No single test can currently be used to definitively diagnose prostate cancer, and researchers are now exploring whether multianalyte panels may be useful in helping clinicians detect this highly prevalent disease.
In an upcoming Webinar offered by the American Association for Clinical Chemistry (AACC), Washington, DC, a world-renowned prostate cancer expert will describe results from the latest and most pertinent studies related to improving the process of prostate cancer detection.
The Webinar will be presented on March 12, from 2 pm to 3 pm, EST.
Attendees will learn:
- The pros and cons of using various FDA-cleared lab assays to aid in the detection of prostate cancer
- Current best practices (both lab and clinical) for detecting prostate cancer in people suspected of having the disease
- What role multianalyte panels could potentially play in detecting the disease
- Diagnostic strategies that can be used today for improving the detection of prostate cancer
William Catalona, MD, is a researcher and prostate cancer surgeon, and is well-known for having been the first to show that prostate-specific antigen (PSA) is the most accurate method for detecting prostate cancer. Catalona also helped develop the “free” PSA test as a means of improving the accuracy of prostate cancer screening. He leads a multiinstitutional research group that has collected DNA samples and clinical data on hundreds of brothers with prostate cancer in an effort to identify prostate cancer genes that could lead to new tests for this highly prevalent disease.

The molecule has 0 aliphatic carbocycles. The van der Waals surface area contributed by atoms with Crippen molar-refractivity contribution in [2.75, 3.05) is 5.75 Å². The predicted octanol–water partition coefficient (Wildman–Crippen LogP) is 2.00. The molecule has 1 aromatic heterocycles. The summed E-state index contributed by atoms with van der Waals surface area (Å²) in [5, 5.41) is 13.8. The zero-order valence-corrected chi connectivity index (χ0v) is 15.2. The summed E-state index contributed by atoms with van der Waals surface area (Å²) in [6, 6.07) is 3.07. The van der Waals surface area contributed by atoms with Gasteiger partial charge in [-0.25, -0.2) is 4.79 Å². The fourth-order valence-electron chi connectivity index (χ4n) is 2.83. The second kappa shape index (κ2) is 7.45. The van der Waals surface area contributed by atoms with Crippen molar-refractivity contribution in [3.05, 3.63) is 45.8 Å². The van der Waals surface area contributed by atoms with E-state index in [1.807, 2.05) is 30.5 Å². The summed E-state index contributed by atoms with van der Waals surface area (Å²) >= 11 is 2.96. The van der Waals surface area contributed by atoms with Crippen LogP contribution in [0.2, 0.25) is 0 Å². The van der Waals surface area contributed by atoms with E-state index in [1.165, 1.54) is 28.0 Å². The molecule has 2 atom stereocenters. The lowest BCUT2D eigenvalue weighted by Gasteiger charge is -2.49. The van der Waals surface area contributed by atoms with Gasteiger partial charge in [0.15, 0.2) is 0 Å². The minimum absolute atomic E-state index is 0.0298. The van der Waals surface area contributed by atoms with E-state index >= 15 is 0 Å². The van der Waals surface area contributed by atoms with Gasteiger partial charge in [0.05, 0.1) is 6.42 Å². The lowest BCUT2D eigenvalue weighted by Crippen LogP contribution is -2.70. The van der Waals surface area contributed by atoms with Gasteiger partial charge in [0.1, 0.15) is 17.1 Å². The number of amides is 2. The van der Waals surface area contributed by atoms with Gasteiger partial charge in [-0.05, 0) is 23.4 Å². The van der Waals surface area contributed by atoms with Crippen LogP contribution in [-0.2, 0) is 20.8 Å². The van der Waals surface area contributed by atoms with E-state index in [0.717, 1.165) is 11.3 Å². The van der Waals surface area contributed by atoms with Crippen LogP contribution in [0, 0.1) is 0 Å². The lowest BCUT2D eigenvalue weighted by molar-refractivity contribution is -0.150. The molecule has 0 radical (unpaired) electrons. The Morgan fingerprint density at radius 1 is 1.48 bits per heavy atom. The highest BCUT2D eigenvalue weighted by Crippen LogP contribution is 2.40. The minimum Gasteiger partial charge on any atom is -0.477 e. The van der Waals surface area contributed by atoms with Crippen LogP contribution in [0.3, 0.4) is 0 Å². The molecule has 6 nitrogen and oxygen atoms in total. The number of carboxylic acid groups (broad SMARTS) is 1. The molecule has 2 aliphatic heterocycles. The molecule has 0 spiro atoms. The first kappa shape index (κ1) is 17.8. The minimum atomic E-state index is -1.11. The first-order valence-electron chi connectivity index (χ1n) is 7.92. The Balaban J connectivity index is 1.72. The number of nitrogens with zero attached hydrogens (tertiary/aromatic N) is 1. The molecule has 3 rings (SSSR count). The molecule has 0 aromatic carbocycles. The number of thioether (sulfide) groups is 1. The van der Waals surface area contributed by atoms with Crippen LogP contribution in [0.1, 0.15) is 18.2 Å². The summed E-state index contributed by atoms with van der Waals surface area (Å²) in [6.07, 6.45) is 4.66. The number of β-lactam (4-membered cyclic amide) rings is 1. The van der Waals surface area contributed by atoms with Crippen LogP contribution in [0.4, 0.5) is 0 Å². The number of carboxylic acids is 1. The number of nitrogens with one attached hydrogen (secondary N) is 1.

AACC designates this live activity for a maximum of 1.0 AMA PRA Category 1 Credit(s)™.
AACC also designates this program for a maximum of 1.0 ACCENT credit hours towards the AACC Clinical Chemist’s Recognition Award. AACC is an approved provider of continuing education for clinical laboratory scientists in the states of California, Florida, Louisiana, Montana, Nevada, North Dakota, Rhode Island, and West Virginia. (ACCENT-approved programs are also accepted by ASCLS for continuing education credit.)
Click here for more information and to register.